In Today's Episode with Julio Vasconcellos We Discuss:

1.) Entry into Startups:

  • What are 1-2 of Julio's biggest takeaways from being Facebook's first hire in Brazil?
  • What does Julio know now that he wishes he had known at the start of his career in startups?

2.) Lessons from Scaling Peixe Urbano to $100M in Revenue:

  • How does Julio advise founders on when is the right time to launch a second product or market?
  • How does Julio advise founders on the right balance between growth and unit economics?
  • When times are tougher, should founders cut fast or cut slower? What is irreversible?
  • What are the single biggest and worst things to break in hyper-scaling?

3.) Investing: Why Not Enough Play To Win:

  • What is more important, a great market or a great founder?
  • Why do not enough VCs today play to win? If they do not play to win, what do they play to do?
  • Why is greed the number one enemy of venture returns?
  • What are the single biggest investing lessons Julio has learned from Benchmark Founder, Andy Rachleff? How have they impacted his investing mindset?
  • Why does Julio believe you can have a close relationship with founders as an angel and not a VC?
  • How did Julio's approach to investing change with the transition from angel to VC?
  • Does Julio believe that boards really add any value? If so, how?
  • What is Julio's biggest investing hit? How did it change his approach?
  • What is his biggest miss? How did that impact his mindset?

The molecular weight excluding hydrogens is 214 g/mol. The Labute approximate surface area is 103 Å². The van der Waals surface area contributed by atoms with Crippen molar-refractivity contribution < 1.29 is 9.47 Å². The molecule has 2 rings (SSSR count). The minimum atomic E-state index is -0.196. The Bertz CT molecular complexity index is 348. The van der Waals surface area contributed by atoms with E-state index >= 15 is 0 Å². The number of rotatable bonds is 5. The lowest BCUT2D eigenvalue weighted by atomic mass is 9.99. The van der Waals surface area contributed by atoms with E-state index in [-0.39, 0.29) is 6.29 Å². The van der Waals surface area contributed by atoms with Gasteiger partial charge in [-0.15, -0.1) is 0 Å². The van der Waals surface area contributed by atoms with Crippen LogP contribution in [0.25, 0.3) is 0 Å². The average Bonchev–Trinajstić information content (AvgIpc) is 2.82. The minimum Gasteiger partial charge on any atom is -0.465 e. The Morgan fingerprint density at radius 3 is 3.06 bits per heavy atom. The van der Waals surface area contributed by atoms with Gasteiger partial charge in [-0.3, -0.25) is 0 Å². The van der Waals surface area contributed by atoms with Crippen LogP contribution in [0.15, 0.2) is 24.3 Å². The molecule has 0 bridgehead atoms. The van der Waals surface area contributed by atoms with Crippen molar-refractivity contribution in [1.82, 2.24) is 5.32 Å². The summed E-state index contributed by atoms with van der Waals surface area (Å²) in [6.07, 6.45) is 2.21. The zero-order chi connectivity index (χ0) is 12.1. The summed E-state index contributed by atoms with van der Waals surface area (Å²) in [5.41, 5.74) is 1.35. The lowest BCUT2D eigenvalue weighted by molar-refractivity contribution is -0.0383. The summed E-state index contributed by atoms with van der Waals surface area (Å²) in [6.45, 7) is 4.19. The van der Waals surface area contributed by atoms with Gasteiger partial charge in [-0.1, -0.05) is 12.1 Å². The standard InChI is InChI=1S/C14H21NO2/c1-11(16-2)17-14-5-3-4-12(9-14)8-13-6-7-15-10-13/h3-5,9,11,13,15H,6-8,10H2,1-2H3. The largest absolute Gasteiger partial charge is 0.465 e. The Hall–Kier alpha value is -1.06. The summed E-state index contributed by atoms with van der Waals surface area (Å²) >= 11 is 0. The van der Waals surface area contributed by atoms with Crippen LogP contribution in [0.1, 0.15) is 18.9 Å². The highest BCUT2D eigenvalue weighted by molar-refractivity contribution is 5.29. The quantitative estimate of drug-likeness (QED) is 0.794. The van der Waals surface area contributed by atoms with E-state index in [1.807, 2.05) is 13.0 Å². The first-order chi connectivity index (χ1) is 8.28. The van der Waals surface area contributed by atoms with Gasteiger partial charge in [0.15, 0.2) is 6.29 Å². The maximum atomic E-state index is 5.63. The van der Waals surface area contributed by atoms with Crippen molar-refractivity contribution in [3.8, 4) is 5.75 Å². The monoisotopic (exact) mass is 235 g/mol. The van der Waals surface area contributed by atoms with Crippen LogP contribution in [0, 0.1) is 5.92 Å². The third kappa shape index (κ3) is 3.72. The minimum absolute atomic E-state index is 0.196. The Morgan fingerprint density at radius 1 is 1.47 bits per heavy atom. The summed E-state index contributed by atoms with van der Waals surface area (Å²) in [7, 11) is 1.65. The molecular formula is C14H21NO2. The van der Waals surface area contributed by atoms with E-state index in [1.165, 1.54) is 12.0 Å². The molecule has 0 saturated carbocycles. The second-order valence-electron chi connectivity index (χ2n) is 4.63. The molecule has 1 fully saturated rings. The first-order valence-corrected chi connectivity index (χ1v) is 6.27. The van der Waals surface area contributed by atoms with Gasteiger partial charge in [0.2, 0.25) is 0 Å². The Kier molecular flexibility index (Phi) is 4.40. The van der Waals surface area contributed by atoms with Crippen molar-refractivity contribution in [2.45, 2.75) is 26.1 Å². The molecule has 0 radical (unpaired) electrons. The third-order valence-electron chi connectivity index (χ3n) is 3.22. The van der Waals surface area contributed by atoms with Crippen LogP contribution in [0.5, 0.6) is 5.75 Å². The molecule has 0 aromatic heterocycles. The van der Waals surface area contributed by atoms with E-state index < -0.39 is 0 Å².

4.) The Future for LATAM:

  • Is Julio as concerned as I am by the removal of growth stage capital from the LATAM ecosytem?
  • Does this mean a higher mortality rate for LATAM companies? How does Julio advise founders?
  • How did COVID adoption of technology in LATAM fundamentally differ to the US?

Sep 21, 2022

David Lieb is one of the product OGs of the last decade. As the founder of Bump David pioneered how over 150M users shared data, contacts and more before the company was acquired by Google. At Google, David took this one step further by creating Google Photos, which he has led with immense success for the last 9 years. In the last few weeks, David announced his latest move, to join Y Combinator, one of the world's leading accelerators as a Visiting Group Partner. If that was not enough, David also has a stellar angel portfolio with the likes of Rippling, Flexport, Tally, Maven and many more.

In Today's Episode with David Lieb We Discuss:

1.) Entry into Product:

  • How did an idea at business school turn into Bump and ultimately the creation of Google Photos?
  • What are the single biggest mistakes David made with the early Bump product?
  • What does David know now that he wishes he had known at the start of Bump?

2.) Scaling the Team Alongside the Product:

  • What is product-market fit to David? What is it not?
  • What are the single biggest mistakes founders make when they think they have it?
  • What should founders do first and most importantly, when they do have it?
  • Why does David believe individual user data is more important than relying on data?

3.) Product: Art or Science:

  • Why does the description we have for product managers need to change?
  • How does David determine when to act on customer feedback vs stick to the current product plan?